von Mises stress distribution on the affected side of the acetabulum post-operation. Fig (A-C) von Mises stress cloud diagram of the acetabulum under a load of 1–3 times the body weight when standing on one leg. Fig (D-F) von Mises stress cloud diagram of the acetabulum under a load of 1–3 times the body weight when standing on both legs

Fig. 4
figure 4

von Mises stress distribution in the healthy side of the acetabulum. Fig (A-C) von Mises stress cloud diagram of the acetabulum under a load of 1–3 times the body weight when standing on one leg. Fig (D-F) von Mises stress cloud diagram of the acetabulum under a load of 1–3 times the body weight when standing on both legs

Stress and distribution of femoral head von Mises

The stress of the outer column of the femoral head is higher than that of the central and inner columns. The stress of the outer column of the femoral head after surgery was significantly less than that observed preoperatively (Table 5). Although the von Mises stress of the femoral head on the affected side was similar to that on the healthy side post-operation (Table 6), there was no statistical significance in von Mises stress of the femoral head under the load of 3 times body weight in the single-legged posture or 1 time the body weight applied in the double-legged posture. Nonetheless, statistical significance was observed in all remaining parameters (p < 0.01).

Table 5 von Mises stress of the femoral head before and after operation under different loads
Table 6 The von Mises stress of the femoral head on the unaffected side and post operation under different loads

As shown in the femoral head stress cloud map, the outer strip of the preoperative femoral head appeared at a high-stress point, which corresponds to the top outer edge of the acetabulum and increased proportionately to the load. After surgery, the high-stress point of the outer column disappeared, and the femoral head Von Mises stress distributed evenly and radiated to all sides, similar to the scientific side (Figs. 5, 6 and 7).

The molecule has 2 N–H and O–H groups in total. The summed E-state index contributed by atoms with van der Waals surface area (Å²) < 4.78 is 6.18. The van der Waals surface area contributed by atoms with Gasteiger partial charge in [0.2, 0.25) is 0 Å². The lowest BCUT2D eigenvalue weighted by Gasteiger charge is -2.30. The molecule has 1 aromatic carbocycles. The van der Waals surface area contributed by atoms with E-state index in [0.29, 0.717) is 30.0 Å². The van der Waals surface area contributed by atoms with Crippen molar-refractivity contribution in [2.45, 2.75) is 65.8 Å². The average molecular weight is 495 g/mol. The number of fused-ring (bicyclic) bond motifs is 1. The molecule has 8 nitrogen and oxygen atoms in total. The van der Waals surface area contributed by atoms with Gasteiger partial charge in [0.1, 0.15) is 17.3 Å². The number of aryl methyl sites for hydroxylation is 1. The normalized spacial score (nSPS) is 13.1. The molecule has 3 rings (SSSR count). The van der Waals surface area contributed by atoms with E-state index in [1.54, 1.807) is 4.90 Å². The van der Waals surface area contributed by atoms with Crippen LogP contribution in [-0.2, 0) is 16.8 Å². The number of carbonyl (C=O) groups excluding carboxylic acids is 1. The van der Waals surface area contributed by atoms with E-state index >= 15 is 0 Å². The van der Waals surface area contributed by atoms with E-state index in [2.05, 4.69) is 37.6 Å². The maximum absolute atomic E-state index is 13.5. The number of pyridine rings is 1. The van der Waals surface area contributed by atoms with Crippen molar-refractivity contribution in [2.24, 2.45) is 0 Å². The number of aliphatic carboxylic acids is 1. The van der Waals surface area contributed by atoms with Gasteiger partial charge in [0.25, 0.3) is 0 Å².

Fig. 5
figure 5

von Mises stress distribution of the affected femoral head before operation. Fig(A-C) von Mises stress cloud diagram of the femoral head under a load of 1–3 times the body weight when standing on a single leg. Fig (D-F) von Mises stress cloud diagram of the femoral head under a load of 1–3 times the body weight when standing on both legs

Fig. 6
figure 6

von Mises stress distribution of the affected femoral head after surgery. Fig (A-C) von Mises stress cloud diagram of the femoral head under a load of 1–3 times the body weight when standing on a single leg. Fig (D-F) von Mises stress cloud diagram of the femoral head under a load of 1–3 times the body weight when standing on both legs

Fig. 7
figure 7

von Mises stress distribution of the healthy side femoral head. Fig (A-C) von Mises stress cloud diagram of the femoral head under a load of 1–3 times the body weight when standing on a single leg. Fig (D-F) von Mises stress cloud diagram of the femoral head under a load of 1–3 times the body weight when standing on both legs

Discussion